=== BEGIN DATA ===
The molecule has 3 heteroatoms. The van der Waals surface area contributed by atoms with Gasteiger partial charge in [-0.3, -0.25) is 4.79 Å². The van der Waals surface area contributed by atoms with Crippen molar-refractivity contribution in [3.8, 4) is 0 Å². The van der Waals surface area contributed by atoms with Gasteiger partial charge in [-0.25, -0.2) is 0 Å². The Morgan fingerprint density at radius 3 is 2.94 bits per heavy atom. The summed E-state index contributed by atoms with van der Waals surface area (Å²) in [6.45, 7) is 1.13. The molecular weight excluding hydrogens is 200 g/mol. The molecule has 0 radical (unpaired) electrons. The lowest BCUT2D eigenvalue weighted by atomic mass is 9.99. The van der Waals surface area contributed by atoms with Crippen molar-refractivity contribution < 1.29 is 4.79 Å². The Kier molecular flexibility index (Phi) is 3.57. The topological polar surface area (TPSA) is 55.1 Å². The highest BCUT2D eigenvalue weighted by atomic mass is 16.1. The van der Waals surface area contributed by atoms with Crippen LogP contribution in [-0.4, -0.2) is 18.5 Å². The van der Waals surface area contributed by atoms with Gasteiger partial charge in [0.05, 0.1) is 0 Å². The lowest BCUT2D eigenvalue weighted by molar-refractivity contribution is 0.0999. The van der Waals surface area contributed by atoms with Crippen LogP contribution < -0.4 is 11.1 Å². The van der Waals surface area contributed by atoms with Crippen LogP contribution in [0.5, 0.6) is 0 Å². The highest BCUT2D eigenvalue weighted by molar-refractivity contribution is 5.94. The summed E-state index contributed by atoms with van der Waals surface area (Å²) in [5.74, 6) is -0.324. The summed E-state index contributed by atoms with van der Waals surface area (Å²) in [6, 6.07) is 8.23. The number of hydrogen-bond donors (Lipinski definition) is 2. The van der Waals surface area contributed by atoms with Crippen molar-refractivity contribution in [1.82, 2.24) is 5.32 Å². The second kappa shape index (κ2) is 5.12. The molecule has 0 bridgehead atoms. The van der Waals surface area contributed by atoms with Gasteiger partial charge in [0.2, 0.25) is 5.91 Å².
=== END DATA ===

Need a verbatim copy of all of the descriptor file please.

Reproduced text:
The molecule has 3 heteroatoms. The van der Waals surface area contributed by atoms with Gasteiger partial charge in [-0.3, -0.25) is 4.79 Å². The van der Waals surface area contributed by atoms with Crippen molar-refractivity contribution in [3.8, 4) is 0 Å². The van der Waals surface area contributed by atoms with Gasteiger partial charge in [-0.25, -0.2) is 0 Å². The Morgan fingerprint density at radius 3 is 2.94 bits per heavy atom. The summed E-state index contributed by atoms with van der Waals surface area (Å²) in [6.45, 7) is 1.13. The molecular weight excluding hydrogens is 200 g/mol. The molecule has 0 radical (unpaired) electrons. The lowest BCUT2D eigenvalue weighted by atomic mass is 9.99. The van der Waals surface area contributed by atoms with Crippen molar-refractivity contribution < 1.29 is 4.79 Å². The Kier molecular flexibility index (Phi) is 3.57. The topological polar surface area (TPSA) is 55.1 Å². The highest BCUT2D eigenvalue weighted by atomic mass is 16.1. The van der Waals surface area contributed by atoms with Crippen LogP contribution in [-0.4, -0.2) is 18.5 Å². The van der Waals surface area contributed by atoms with Gasteiger partial charge in [0.05, 0.1) is 0 Å². The lowest BCUT2D eigenvalue weighted by molar-refractivity contribution is 0.0999. The van der Waals surface area contributed by atoms with Crippen LogP contribution < -0.4 is 11.1 Å². The van der Waals surface area contributed by atoms with Crippen LogP contribution in [0.5, 0.6) is 0 Å². The highest BCUT2D eigenvalue weighted by molar-refractivity contribution is 5.94. The summed E-state index contributed by atoms with van der Waals surface area (Å²) in [5.74, 6) is -0.324. The summed E-state index contributed by atoms with van der Waals surface area (Å²) in [6, 6.07) is 8.23. The number of hydrogen-bond donors (Lipinski definition) is 2. The van der Waals surface area contributed by atoms with Crippen molar-refractivity contribution in [1.82, 2.24) is 5.32 Å². The second kappa shape index (κ2) is 5.12. The molecule has 0 bridgehead atoms. The van der Waals surface area contributed by atoms with Gasteiger partial charge in [0.2, 0.25) is 5.91 Å².